Dearly beloved, we are gathered here today to acknowledge the passing of the phrase “stick to sports.”
It has now passed on into the great abyss.
Of course, to be honest with ourselves, we must first acknowledge
a.) that “stick to sports” only existed as a phrase conveniently leaving off the second, more important, self-defining portion of the expressed sentiment.
b.) that it was impossible for stick to sports to ever really exist in the first place.
By Tweeting this political statement, Steele is no longer "sticking to sports." Therefore she must stop her instructing others to do so https://t.co/oCdmTyeabT
— Paul M. Banks (@PaulMBanks) November 14, 2016
Remember, when anyone tells you "stick to sports." They're actually saying "stick to sports because you voiced an opinion I disagree with"
— Paul M. Banks (@PaulMBanks) November 14, 2016
Well, guess what, sports fans? Athletes and other sports figures are just like you (except usually larger and better looking and faster). They also have emotional and even sometimes logical responses to politics, particularly in one of the most important elections in American if not world history. Know what else? That’s good.
See, because as sports are always political — whoa whoa whoa, yes, they are, get those fingers out of your ears and listen, ya silly goose — the people actually involved in sports by consequence then have political opinions. And they shouldn’t be discouraged from expressing them.
Getting back to point A, no one who disagrees with your political point of view will ever tell you to stick to sports.
SportsCenter anchor Sage Steele has embodied that phrase on at least three different and prominent occasions, and all those instances pertained to individuals with political views contrary to her own.
Steele herself then ignored the old adage stick to sports as she responded to Mike Evans, who, like Colin Kaepernick ahead of him, made a very strong sociopolitical gesture. Between Kaepernick, those who followed his lead and now Evans, let’s just say that the old offensive, condescending cliche “shut up and play” is now long dead.
Shut up and play is the equally evil twin of stick to sports, and also the sporting world’s equivalent of the entertainment industry’s “shut up and sing.”
The Dixie Chicks fought, and won I mistakenly believed, this battle a decade ago, but yet here we are once again explaining to people that entertainers are actual deep human beings and not two-dimensional stick figures.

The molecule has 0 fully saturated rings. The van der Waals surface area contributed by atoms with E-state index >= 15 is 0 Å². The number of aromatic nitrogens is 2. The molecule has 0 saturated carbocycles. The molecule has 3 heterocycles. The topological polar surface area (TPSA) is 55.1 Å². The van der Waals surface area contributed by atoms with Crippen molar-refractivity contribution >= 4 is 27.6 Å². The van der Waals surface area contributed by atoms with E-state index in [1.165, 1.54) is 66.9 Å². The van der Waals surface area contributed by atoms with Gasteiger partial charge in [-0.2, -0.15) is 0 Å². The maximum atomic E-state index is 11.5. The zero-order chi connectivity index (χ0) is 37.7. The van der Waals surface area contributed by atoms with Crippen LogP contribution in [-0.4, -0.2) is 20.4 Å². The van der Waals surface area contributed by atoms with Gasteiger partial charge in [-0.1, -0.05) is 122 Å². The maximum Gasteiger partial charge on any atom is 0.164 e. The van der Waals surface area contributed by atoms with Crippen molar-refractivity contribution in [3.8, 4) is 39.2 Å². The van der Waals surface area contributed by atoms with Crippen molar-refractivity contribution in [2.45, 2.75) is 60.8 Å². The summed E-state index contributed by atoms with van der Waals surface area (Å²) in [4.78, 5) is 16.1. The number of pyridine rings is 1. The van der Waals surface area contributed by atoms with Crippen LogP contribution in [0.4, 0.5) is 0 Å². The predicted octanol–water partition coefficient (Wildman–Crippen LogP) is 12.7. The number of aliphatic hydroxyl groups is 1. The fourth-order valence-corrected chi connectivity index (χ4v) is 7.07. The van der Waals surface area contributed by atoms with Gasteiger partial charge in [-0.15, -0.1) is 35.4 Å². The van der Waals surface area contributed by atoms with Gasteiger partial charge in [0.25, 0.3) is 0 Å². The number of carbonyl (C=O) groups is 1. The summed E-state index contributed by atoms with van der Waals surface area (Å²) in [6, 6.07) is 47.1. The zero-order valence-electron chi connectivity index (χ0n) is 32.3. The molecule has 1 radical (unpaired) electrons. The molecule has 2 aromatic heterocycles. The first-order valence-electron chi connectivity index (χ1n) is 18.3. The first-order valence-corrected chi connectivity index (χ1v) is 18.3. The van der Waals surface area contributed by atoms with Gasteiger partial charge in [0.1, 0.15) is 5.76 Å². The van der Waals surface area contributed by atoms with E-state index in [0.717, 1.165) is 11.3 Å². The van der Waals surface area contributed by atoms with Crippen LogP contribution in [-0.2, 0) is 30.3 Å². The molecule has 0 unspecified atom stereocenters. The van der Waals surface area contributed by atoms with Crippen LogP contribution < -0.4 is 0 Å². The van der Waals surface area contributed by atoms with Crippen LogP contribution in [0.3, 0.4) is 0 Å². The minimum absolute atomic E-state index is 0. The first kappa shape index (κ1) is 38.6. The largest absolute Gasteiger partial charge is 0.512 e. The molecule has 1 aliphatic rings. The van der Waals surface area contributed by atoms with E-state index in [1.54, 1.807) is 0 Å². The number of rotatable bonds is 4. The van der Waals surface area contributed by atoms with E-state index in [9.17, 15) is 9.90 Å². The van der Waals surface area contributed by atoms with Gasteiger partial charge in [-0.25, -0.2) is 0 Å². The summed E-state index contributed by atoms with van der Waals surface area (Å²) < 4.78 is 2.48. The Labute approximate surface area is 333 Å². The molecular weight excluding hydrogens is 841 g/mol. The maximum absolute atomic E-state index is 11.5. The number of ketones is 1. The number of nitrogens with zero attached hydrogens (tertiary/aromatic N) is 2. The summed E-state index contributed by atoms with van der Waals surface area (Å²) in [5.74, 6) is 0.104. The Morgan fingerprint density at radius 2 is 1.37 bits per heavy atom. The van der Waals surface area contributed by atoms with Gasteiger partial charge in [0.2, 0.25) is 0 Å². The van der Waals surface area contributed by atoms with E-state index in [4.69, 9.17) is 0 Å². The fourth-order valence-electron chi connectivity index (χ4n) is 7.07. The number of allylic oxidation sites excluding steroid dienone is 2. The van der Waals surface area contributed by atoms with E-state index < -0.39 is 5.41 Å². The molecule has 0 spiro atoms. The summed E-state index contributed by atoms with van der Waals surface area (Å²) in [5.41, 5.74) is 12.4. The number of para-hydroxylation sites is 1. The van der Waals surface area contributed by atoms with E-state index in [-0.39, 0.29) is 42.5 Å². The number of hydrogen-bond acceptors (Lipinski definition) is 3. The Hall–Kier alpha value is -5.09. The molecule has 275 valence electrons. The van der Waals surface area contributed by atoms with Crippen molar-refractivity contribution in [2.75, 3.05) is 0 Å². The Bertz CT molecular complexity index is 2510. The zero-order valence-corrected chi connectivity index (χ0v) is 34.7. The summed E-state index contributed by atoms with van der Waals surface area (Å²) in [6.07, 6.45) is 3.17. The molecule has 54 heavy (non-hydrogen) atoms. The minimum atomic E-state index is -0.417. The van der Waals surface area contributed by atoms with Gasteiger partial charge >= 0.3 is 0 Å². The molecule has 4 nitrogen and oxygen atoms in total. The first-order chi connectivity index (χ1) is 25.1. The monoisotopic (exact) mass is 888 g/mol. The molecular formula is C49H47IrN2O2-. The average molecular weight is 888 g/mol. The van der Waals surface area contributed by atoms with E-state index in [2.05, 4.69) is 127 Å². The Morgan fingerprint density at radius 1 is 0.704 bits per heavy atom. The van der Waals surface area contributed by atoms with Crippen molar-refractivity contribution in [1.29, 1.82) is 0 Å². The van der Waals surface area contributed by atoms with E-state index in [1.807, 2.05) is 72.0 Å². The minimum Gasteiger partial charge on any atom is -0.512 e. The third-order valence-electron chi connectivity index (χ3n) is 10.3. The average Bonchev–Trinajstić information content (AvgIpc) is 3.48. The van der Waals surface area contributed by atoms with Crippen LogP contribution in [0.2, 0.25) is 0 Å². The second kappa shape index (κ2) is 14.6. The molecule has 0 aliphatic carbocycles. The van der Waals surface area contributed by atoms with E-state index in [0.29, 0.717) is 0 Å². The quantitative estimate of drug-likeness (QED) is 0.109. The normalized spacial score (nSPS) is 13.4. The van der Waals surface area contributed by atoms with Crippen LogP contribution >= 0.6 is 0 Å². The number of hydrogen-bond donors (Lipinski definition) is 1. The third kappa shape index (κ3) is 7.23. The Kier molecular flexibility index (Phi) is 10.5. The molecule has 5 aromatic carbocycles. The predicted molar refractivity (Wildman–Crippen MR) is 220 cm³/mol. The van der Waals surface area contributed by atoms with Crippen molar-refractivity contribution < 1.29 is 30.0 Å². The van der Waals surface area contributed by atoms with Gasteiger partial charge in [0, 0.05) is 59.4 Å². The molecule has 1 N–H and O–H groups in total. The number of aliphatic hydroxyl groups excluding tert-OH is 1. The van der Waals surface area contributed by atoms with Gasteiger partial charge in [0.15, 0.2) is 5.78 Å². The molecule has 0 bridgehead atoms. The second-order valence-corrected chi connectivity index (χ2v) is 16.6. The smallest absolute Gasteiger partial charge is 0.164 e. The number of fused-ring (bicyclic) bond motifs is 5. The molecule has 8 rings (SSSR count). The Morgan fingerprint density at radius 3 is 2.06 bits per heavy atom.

We’ve covered the NFL already.
In MLB, Chicago Cubs pitcher Jake Arrieta Tweeted his hopes that Hollywood’s elites would actually make good on their promise to leave the country now that Donald Trump has been elected President. Arrieta even jokingly offered to help them pack.
In the NBA, Jabari Parker expressed his fears for the safety of many specific demographics now that we have hate groups feeling empowered. Joel Embiid took a more humorous approach, but expressed similar disdain with the direction of the country.
Gregg Popovich called out the voters who showcased their hypocrisy regarding concerns of character via their inexplicable actions at the ballot box.
Steve Kerr expressed disgust at how the once exalted office of the presidency, and the electoral process in genera,l stumbled into the gutter, while Stan Van Gundy had perhaps the best reaction of anybody, and he was the first prominent sports figure to speak out post-election.
Vaya con dios to all of them, and I’m sorry about omitting those who I have left out.
Right now is the time to eliminate the safe spaces, and eradicate the trigger warnings.
We all need to get outside our own echo chambers and philosophical bubbles to consider the opposite points of view. On both sides, liberal and conservative, Democrat and Republican, we need to at least hear what the other side has to say. Wherever and whenever that happens, it’s a good thing.
I don’t really believe that sports is truly the best arena for this, but if the market exchange of ideas happens to be in this place, so be it.
It needs to happen somewhere, and soon.
Us progressives, and the conservatives on the other side, we do need to all come together, because we have a common enemy that we urgently must defeat.
The time for sleeping on the Alt-Right, white nationalists, the Breitbart crowd who think that FOX News Channel is far too liberal is over. We can’t think of them as just a fringe minority now. They are emboldened and empowered by the elevation of Steve Bannon.
The people who took Pepe the Frog and made him a Neo-Nazi, who brought the Ku Klux Klan out of the shadows and back into relevance, who put the birther movement on the map, they currently have a genuine presence in the American political arena.
This despite the fact that their only political agendas are hate, spreading fake news, bigotry, lies, racism, sexism, xenophobia, misogyny and intolerance. The election of Trump brought white supremacists up from the margins and until the highest corridors of the Oval Office. They’re now in the conversation despite how repugnant their discourse is.
We must come together now, put aside our differences and stop this repulsive movement before it gets even stronger and further destroys our country.
Stick to sports if you want, there’s nothing wrong with that at all, but don’t do it because someone told you to.
The stakes have been raised now in 2016, and there’s a legitimate serious problem that we all must deal with. To facilitate that process we should all encourage sociopolitical discourse in any way, shape, or form that’s possible.
Paul M. Banks runs The Sports Bank.net, partnered with FOX Sports Engage Network. and News Now. Banks, a former writer for the Washington Times, currently contributes regularly to the Chicago Tribune’s RedEye publication and Bold Global.Powered by Sidelines Follow paulmbanks